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November 27, 2005 (Advent I)—“Living With Hope in a 9/11 World”

Pastor David Barber

Matthew 25:31-46

Sisters and brothers, grace be unto you and peace from God our loving Creator and from our Savior Jesus Christ. Amen.

Its been about 4 years now that we've lived with the threat levels advising us about the possibility of a terrorist attack on the soil of our own country. There are five levels ranging from green to red--from low risk to severe risk.

I've been wondering if we shouldn't follow suit in our churches as well. In addition to changing the color of our paraments from season to season, we could also have a color code at the door of the nave indicating the nature of the sermon for that day.

Yellow would indicate a significant risk of preacher attack, and orange would indicate a high risk of being assaulted by the preacher in the sermon.

To tell you the truth, I haven't paid much attention to these threat advisory levels. In fact, I had to do some research on what colors were being used and what they indicated. Quite frankly, I couldn't tell you what the threat level is for today although I suspect it might be yellow or orange.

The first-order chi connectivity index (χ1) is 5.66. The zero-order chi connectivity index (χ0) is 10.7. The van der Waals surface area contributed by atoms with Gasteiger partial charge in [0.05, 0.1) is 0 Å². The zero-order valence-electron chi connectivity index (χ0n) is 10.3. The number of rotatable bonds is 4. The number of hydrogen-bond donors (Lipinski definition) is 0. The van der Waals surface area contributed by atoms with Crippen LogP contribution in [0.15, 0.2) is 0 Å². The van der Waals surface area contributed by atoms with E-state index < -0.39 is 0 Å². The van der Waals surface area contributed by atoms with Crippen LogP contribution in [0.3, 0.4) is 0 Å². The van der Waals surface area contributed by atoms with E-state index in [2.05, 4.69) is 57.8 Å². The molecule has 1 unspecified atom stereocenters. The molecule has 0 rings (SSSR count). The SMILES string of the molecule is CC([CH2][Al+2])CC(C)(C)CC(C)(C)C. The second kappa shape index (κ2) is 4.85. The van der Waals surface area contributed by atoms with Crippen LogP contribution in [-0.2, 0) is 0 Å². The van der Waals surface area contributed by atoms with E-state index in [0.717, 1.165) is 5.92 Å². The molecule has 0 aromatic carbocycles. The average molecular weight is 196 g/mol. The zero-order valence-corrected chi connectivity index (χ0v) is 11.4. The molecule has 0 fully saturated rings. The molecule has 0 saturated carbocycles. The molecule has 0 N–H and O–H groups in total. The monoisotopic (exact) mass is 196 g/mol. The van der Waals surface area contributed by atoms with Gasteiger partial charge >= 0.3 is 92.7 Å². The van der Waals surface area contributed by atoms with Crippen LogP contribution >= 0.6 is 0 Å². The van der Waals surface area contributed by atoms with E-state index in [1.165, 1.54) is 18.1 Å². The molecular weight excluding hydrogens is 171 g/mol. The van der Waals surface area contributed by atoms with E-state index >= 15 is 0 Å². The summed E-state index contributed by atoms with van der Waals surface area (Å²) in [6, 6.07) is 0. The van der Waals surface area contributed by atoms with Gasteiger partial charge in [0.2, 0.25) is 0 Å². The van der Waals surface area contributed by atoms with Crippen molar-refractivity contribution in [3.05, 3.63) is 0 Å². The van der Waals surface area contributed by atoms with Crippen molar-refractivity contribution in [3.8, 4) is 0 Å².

I also suspect that I'm not alone in failing to give attention to this matter. Many of us here probably wouldn't fare too well on a competency test prepared by Homeland Security.

If only the writers of Scripture had possessed this kind of wisdom, they could have used their own color-coded system to keep us informed about the coming of the Son-of-Man with great power and glory.

Today our Scripture might be coded as red or orange. Today we are exhorted and encouraged to "Be Alert" and "Keep Awake." We're advised to stay on our watch because we don't know when the day of the Lord will descend upon us like a thief in the night.

I suspect as well that we might have as much preparedness for this event as we do for the terrorist warnings from Homeland Security.

Obviously, we live in horrific times, but I don't know if the treats we live with are any more terrifying than any other time in history. To be sure, through technology and the media, we certainly are more aware of them. We live with them 24 hours a day--7 days a week.

As a result we have those who are asking, "Are these the last days? Are these the days of the Apocalypse--and the days when the Rapture will soon take place? There are many who think so, and millions of dollars are being made as religious hucksters feed on the fears and insecurities of the masses.